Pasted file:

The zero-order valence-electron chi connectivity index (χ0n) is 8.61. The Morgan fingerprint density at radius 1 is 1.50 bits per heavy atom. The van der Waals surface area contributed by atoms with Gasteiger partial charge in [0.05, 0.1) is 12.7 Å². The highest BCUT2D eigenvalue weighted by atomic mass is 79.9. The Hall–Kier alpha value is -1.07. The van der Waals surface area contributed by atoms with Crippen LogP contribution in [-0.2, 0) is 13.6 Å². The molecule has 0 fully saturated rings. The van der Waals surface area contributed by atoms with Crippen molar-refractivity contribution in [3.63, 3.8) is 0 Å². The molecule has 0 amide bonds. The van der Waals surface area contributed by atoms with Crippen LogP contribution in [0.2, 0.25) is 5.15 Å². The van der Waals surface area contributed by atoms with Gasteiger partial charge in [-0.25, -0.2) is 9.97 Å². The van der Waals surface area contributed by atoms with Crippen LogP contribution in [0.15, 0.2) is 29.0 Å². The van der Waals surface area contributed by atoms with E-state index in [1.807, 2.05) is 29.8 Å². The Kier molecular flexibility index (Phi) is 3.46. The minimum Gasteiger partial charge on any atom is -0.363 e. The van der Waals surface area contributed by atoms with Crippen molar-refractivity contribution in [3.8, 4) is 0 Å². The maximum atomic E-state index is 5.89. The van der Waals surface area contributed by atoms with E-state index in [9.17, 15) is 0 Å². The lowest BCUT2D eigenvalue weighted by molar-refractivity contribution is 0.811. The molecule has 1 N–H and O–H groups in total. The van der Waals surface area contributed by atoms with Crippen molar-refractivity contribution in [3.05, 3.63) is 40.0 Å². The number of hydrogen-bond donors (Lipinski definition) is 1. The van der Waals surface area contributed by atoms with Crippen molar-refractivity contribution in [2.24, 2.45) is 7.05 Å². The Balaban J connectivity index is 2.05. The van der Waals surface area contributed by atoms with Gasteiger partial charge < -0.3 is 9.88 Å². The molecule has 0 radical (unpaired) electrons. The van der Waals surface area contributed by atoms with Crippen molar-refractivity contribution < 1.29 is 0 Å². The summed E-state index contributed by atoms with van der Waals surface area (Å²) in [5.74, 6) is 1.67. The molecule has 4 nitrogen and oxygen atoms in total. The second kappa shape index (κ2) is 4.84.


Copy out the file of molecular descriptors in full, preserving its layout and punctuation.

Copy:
The zero-order valence-electron chi connectivity index (χ0n) is 8.61. The Morgan fingerprint density at radius 1 is 1.50 bits per heavy atom. The van der Waals surface area contributed by atoms with Gasteiger partial charge in [0.05, 0.1) is 12.7 Å². The highest BCUT2D eigenvalue weighted by atomic mass is 79.9. The Hall–Kier alpha value is -1.07. The van der Waals surface area contributed by atoms with Crippen LogP contribution in [-0.2, 0) is 13.6 Å². The molecule has 0 fully saturated rings. The van der Waals surface area contributed by atoms with Crippen molar-refractivity contribution in [3.63, 3.8) is 0 Å². The molecule has 0 amide bonds. The van der Waals surface area contributed by atoms with Crippen LogP contribution in [0.2, 0.25) is 5.15 Å². The van der Waals surface area contributed by atoms with Gasteiger partial charge in [-0.25, -0.2) is 9.97 Å². The van der Waals surface area contributed by atoms with Crippen LogP contribution in [0.15, 0.2) is 29.0 Å². The van der Waals surface area contributed by atoms with E-state index in [1.807, 2.05) is 29.8 Å². The Kier molecular flexibility index (Phi) is 3.46. The minimum Gasteiger partial charge on any atom is -0.363 e. The van der Waals surface area contributed by atoms with Crippen molar-refractivity contribution in [3.8, 4) is 0 Å². The maximum atomic E-state index is 5.89. The van der Waals surface area contributed by atoms with E-state index in [9.17, 15) is 0 Å². The lowest BCUT2D eigenvalue weighted by molar-refractivity contribution is 0.811. The molecule has 1 N–H and O–H groups in total. The van der Waals surface area contributed by atoms with Crippen molar-refractivity contribution in [3.05, 3.63) is 40.0 Å². The number of hydrogen-bond donors (Lipinski definition) is 1. The van der Waals surface area contributed by atoms with Crippen molar-refractivity contribution in [2.24, 2.45) is 7.05 Å². The Balaban J connectivity index is 2.05. The van der Waals surface area contributed by atoms with Gasteiger partial charge < -0.3 is 9.88 Å². The molecule has 0 radical (unpaired) electrons. The van der Waals surface area contributed by atoms with Crippen molar-refractivity contribution < 1.29 is 0 Å². The summed E-state index contributed by atoms with van der Waals surface area (Å²) in [5.74, 6) is 1.67. The molecule has 4 nitrogen and oxygen atoms in total. The second kappa shape index (κ2) is 4.84.